Bankruptcy discussion

Foreclosures/Loan Modifications

While every lender, foreclosure and modification situation is different, this is a place to discuss and share your experiences.


Chexsystems Help

Discussion and help for consumers who have trouble getting a bank account.


Debt Consolidation, Counseling and Management

Discussion of debt management inc’ DMP’s, consolidation, settlement and consumer credit counseling

Military Credit

For the credit issues that are unique to our military members

In 2006, a  Boston Globe Spotlight Team investigation into the world of consumer debt in the United States found a system where debt collectors have a lopsided advantage, debtors are often treated shabbily by collectors and the courts, and consumers can quickly find themselves in a life-upending financial crisis.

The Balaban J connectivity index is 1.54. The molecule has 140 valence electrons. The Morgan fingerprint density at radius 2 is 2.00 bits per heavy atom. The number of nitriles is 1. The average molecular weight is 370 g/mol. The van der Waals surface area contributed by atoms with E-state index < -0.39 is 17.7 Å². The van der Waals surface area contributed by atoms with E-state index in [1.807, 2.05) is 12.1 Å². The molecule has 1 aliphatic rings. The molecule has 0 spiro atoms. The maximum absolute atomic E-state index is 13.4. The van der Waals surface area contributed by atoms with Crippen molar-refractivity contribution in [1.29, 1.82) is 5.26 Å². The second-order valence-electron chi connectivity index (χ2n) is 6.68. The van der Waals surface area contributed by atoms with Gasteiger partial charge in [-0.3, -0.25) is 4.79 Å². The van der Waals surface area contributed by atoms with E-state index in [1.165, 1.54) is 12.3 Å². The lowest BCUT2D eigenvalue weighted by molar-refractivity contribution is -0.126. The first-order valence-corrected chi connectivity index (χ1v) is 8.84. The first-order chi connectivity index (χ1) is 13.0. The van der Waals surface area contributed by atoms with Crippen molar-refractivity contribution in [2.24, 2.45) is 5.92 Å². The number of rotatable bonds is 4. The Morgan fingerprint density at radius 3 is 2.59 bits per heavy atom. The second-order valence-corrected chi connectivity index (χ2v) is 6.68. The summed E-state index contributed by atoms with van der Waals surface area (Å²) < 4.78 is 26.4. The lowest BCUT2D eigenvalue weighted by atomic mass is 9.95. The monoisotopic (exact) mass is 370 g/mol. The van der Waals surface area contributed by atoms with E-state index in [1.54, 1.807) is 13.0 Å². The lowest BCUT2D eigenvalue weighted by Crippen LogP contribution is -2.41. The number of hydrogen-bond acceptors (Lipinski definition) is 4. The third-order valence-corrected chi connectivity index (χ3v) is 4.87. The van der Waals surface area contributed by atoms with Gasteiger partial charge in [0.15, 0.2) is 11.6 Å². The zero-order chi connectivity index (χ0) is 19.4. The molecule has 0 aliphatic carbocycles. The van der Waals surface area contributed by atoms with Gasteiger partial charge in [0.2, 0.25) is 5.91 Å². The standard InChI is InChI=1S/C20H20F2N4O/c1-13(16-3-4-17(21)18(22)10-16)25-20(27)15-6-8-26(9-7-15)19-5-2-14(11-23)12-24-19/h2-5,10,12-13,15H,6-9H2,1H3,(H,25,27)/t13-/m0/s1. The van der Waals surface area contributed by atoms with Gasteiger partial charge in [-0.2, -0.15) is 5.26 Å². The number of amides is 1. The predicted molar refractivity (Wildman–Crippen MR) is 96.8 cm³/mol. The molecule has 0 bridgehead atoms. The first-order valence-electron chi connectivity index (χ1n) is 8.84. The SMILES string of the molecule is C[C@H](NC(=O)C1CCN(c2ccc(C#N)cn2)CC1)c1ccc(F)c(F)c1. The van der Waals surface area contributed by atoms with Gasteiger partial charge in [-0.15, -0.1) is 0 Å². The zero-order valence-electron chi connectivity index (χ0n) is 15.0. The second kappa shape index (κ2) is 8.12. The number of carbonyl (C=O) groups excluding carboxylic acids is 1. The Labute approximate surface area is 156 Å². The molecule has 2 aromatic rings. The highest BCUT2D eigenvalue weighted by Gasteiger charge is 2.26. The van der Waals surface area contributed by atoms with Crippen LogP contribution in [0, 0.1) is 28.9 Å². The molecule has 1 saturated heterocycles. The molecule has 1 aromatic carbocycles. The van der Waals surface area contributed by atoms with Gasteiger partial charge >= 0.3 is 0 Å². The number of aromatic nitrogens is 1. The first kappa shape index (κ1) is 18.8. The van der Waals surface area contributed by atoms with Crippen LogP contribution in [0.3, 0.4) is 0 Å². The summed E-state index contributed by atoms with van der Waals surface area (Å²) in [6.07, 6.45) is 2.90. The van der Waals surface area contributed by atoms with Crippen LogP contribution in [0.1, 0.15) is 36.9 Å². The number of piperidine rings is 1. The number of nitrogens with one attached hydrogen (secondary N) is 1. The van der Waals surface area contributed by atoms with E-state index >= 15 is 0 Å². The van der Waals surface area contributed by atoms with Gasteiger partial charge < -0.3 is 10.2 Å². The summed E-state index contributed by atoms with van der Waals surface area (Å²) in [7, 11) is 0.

No mercy for consumers

Firms’ tactics are one mark of a system that penalizes those who owe

This story was reported by Spotlight team members Michael Rezendes, Beth Healy, Francie Latour, Heather Allen, and editor Walter V. Robinson. It was written by Rezendes and Latour.

First of four parts | July 30, 2006


This Boston Globe Spotlight Team investigation into the world of consumer debt in the United States found a system where debt collectors have a lopsided advantage, debtors are often treated shabbily by collectors and the courts, and consumers can quickly find themselves in a life-upending financial crisis. Audio AUDIO: Spotlight reporters talk about the series
Debtors' Hell -- Peter Damon
(Michele McDonald / Globe Staff)

Dignity faces a steamroller

Debtors' Hell -- Connie Sorenson

Enforcers’ might goes unchecked

MA Help & advice: ( Laws and agencies in other States vary.  Start with the State Banking regulators)

Groups & associations: